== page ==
The US has seen more than 6.5 million cases of COVID-19 since February, and researchers are still trying to find ways to address the outbreaks before they begin. Now, a new study by researchers at Massachusetts General Hospital suggests a new strategy: Keep an eye on gastrointestinal symptoms. People are goggling.
The study, which was published in the journal Clinical Gastroenterology and Hepatology, An analysis of data from Google trends, along with data from the Harvard-supported website, which gathers research data to measure the search interest associated with specific gastrointestinal symptoms related to COVID-19. Researchers from the study analyzed data on COVID-19 cases from 15 states from April 20 to April 20.
Researchers found that the loss of taste (aka edusia) was discovered around four weeks before the increase in COVID-19 cases in most states, with an increase in loss of appetite and diarrhea, and in California, Illinois, Massachusetts, New Jersey, and New York was particularly notable in New York.
Currently, the Centers for Disease Control and Prevention lists the main symptoms of COVID-19 as well as new loss of taste, smell, nausea or vomiting and diarrhea, as well as more well-known symptoms such as fever, cough and shortness of breath.
A gastroenterologist from Massachusetts General Hospital co-authored the study, Drs. Kyle Staller tells Yahoo Life that the study was inspired by the same research the team did on irritable bowel syndrome (IBS). “As we started flowing into the COVID world, we said, ‘It will be interesting to see,” he says. “The data has actually shown that Google Trends appears capable of predicting spikes in areas with high incidence, in some cases.”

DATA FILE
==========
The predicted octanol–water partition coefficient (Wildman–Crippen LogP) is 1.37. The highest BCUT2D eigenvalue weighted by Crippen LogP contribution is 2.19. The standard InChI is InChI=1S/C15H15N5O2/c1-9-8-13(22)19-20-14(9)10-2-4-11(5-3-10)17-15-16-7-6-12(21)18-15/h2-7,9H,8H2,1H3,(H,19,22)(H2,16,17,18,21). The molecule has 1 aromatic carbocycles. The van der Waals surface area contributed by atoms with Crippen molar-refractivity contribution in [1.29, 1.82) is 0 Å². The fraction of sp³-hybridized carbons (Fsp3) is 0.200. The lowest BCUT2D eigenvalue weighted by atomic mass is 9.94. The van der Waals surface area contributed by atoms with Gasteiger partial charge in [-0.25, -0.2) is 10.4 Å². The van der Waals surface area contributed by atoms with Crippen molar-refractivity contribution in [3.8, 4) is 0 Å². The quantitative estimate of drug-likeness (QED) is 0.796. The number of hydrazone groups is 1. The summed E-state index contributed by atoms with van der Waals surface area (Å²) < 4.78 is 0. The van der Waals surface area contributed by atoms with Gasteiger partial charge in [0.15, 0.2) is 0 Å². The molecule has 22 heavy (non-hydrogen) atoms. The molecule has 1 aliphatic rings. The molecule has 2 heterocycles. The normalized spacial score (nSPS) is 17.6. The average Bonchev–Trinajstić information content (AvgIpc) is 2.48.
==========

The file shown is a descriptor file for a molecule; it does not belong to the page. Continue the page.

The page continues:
An infectious disease specialist and professor at Vanderbilt University School of Medicine, Drs. William Scheffner tells Yahoo Life that he is “not completely surprised” that Google Trends was predictive of COVID-19 outbreaks. “Google is also able to track influenza trends,” he explains.
But senior scholars at the Johns Hopkins Center for Health Security, Drs. Amesh A. Adalja told Yahoo Life that it can be difficult to find out if the information is relevant and what is not in such a situation. “It’s something that can give you some information, but there are a lot of things that can cause diarrhea and other GI issues,” he says. “You have to be careful of signal and noise.”
So far, Staller states that “we are not there yet” to use such information to correctly predict the outbreak. He says, “There is no substitute for shoes on the ground, there are epidemics and indeed cases of COVIDs.” “But, in a rapidly evolving situation, it can be an added help for public health officials to say that we have one of several indicators when deciding on allocating resources.”
Scheffner agrees. “We are not there yet. But it may well be that as electronic monitoring becomes more accurate and also more real-time, we are getting closer to using it as a tool, ”he says.
Adalja says that this area of research is “getting better because there is a much larger digital footprint.” But, he says, “the question is how sensitive is a marker?”
Finally, Staller urges people to be vigilant if they suddenly develop gastrointestinal symptoms. “Just so you know that this may not be the food you ate.” “This may be an expression of COVID-19, which we learned is actually a multi-system disease.”
Keep this in mind as well, per Stellar: “While it may be just a stomach flu, we are not seeing most of them due to social disturbances.”
for Latest Coronavirus news and updates, Follow along https://news.yahoo.com/coronavirus. According to experts, those over 60 and those who are immunocompromised are at greatest risk. If you have any questions, please reference CDC‘Sand Who is it Resource guide.
Read more from Yahoo Life
Lifestyle and wellness news delivered to your inbox? Register here For Yahoo Life’s newspaper.